American Heritage® Dictionary of the English Language, Fourth Edition
- v. To strike with the beak or a pointed instrument.
- v. To make (a hole, for example) by striking repeatedly with the beak or a pointed instrument.
- v. To grasp and pick up with the beak: The bird pecked insects from the log.
- v. Informal To kiss briefly and casually.
- v. To make strokes with the beak or a pointed instrument.
- v. To eat in small sparing bits; nibble: He pecked at his dinner.
- v. To criticize repeatedly; carp.
- n. A stroke or light blow with the beak or a pointed instrument.
- n. A mark or hole made by such a stroke.
- n. Informal A light quick kiss.
- n. A unit of dry volume or capacity in the U.S. Customary System equal to 8 quarts or approximately 537.6 cubic inches.
- n. A unit of dry volume or capacity in the British Imperial System equal to 8 quarts or approximately 554.8 cubic inches. See Table at measurement.
- n. A container holding or measuring a peck.
- n. Informal A large quantity; a lot: a peck of troubles.
Century Dictionary and Cyclopedia
- To strike with the beak, as a bird; hence, to strike lightly with some sharp-pointed instrument.
- To pick up or take with the beak.
- To make or effect by striking with the beak or any pointed instrument: as, to peck a hole in a tree.
- To make strokes or light blows with the beak or some pointed instrument.
- To attack repeatedly with petty criticism; carp at.
- n. A stroke with the beak, or with some sharp-pointed tool.
- n. Meat victuals; food.
- n. A quantity; a great deal.
- n. Specifically The fourth part of a bushel, a dry measure of 8 quarts for grain, pulse, etc. The standard British or imperial peck contains 2 gallons or 554.548 cubic inches. Four pecks make a bushel, and eight bushels a quarter. The old Scotch peck, the fourth part of a firlot, or the sixteenth part of a boll, wheu of wheat, was slightly less than the imperial peck; but when of barley was equal to about 1.456 imperial pecks. (See
firlot, boll.) In the United States a peck is the fourth part of a Winchester bushel—that is, equals 537.6 cubic inches.
- n. A peck-measure.
- To fall or pitch forward: said in particular of a horse when he touches the ground with his toe first in a stride, instead of stepping on the whole foot.
- n. One quarter of a bushel; a dry measure of eight quarts.
- n. A great deal; a large or excessive quantity.
- n. A short kiss.
- v. To strike or pierce with the beak or bill (of a bird) or similar instrument.
- v. To do something in small, intermittent pieces.
- v. To type by searching for each key individually.
- v. rare To type in general.
- v. To kiss.
GNU Webster's 1913
- n. The fourth part of a bushel; a dry measure of eight quarts.
- n. A great deal; a large or excessive quantity.
- v. To strike with the beak; to thrust the beak into.
- v. Hence: To strike, pick, thrust against, or dig into, with a pointed instrument; especially, to strike, pick, etc., with repeated quick movements.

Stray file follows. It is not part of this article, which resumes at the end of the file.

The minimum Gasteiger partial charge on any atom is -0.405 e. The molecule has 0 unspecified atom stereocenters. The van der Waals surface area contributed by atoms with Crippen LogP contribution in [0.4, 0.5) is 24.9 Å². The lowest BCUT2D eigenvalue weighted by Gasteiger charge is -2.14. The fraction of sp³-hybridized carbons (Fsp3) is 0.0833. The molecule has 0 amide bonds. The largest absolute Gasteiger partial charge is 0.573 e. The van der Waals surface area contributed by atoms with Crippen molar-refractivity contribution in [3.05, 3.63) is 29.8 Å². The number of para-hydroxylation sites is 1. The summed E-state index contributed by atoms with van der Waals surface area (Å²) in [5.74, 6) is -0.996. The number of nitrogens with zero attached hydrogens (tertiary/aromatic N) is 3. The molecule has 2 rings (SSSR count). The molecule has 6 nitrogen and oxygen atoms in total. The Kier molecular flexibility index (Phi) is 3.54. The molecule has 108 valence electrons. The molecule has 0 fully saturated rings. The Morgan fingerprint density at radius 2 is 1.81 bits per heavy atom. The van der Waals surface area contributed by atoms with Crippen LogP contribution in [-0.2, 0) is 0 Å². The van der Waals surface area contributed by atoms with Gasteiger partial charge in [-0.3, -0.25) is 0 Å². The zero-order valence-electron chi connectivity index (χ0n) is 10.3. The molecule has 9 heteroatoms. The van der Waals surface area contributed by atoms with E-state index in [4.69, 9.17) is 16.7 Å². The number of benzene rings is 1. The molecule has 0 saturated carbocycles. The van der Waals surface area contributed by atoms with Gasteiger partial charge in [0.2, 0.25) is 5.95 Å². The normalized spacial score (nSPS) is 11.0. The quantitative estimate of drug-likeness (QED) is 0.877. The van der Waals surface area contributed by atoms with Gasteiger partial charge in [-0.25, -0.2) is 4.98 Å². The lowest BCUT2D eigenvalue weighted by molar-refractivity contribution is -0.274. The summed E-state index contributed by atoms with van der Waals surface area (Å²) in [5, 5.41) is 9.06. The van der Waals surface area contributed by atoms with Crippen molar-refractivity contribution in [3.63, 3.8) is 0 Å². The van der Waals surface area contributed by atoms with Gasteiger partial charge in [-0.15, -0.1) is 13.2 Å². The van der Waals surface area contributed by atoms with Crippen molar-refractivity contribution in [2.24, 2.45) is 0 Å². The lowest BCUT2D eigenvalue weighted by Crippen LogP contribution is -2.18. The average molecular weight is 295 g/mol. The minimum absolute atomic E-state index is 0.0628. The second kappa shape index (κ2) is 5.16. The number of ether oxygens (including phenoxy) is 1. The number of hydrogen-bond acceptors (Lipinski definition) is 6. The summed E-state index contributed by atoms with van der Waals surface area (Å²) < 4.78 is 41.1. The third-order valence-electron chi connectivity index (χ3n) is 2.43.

- v. To seize and pick up with the beak, or as with the beak; to bite; to eat; -- often with
- v. To make, by striking with the beak or a pointed instrument.
- v. To make strokes with the beak, or with a pointed instrument.
- v. To pick up food with the beak; hence, to eat.
- n. A quick, sharp stroke, as with the beak of a bird or a pointed instrument.
- n. a British imperial capacity measure (liquid or dry) equal to 2 gallons
- v. eat like a bird
- n. a United States dry measure equal to 8 quarts or 537.605 cubic inches
- v. eat by pecking at, like a bird
- n. (often followed by `of') a large number or amount or extent
- v. hit lightly with a picking motion
- v. bother persistently with trivial complaints
- v. kiss lightly
- Middle English pecken, probably variant of piken, to peck (perhaps influenced by Middle Low German pekken); see pick1.Middle English. (American Heritage® Dictionary of the English Language, Fourth Edition)
“And my next peck is going to be the partially-completed chapter formerly known as Ch. 9.”
“I still don’t know how much a peck is so I wash my veggies, but I don’t sterilize them before eating them – to get my share of clean, healthy dirt.”
“A lek is not the riotous, three-deep-at-the-bar party it could be for chickens because this congregation is governed by an extremely rigid social order known as the peck order, or more commonly, the pecking order.”
“My wife had already left for work by the time I was fully conscious, I vaguely recall her peck on the cheek before she descended the stairs.”
“The peck is a square wheel, awkward and slightly ominous.”
“A peck is a quarter of a bushel, which means each man could get about two-and-a-half pounds of corn meal per day, according to Wall.”
“Carl Jones, London, 15/04/2011 14:52 I agree with 'Devil's Avocado' - At the end of the day, a peck is a peck, but it is not necessary to snog 'tongues n all' in the middle of a packed place.”
“A lawsuit has been filed against the city of El Paso and a popular restaurant because of what the plaintiff calls a peck on the lips.”
“Dr. SASS: They kind of peck and bother them and kind of chase them out, unfortunately.”
“Your front stitches seem to be im'peck'able couldn't help myself!”
These user-created lists contain the word ‘peck’.
Most of these are names of weights and measures in use before 1500, gleaned from household accounts of English estates and colleges.
Words - or different usages of words I already knew - that I am learning thanks to Anne of Green Gables by L.M. Montgomery.
See also ofravens' with thanks to Anne Shirley.
My big word list.
Words from 2009 'Mary and Max' film.
friday - test
Just like it says
short, sweet, epic, catchy, sassy, sexy & sizzling.
( personal list, randomness )
Sets of monosyllabic words which use all five vowels
Heir to Beachcomb, words that I like.
(From any culture!)
Highlights from a travelogue.
Looking for tweets for peck.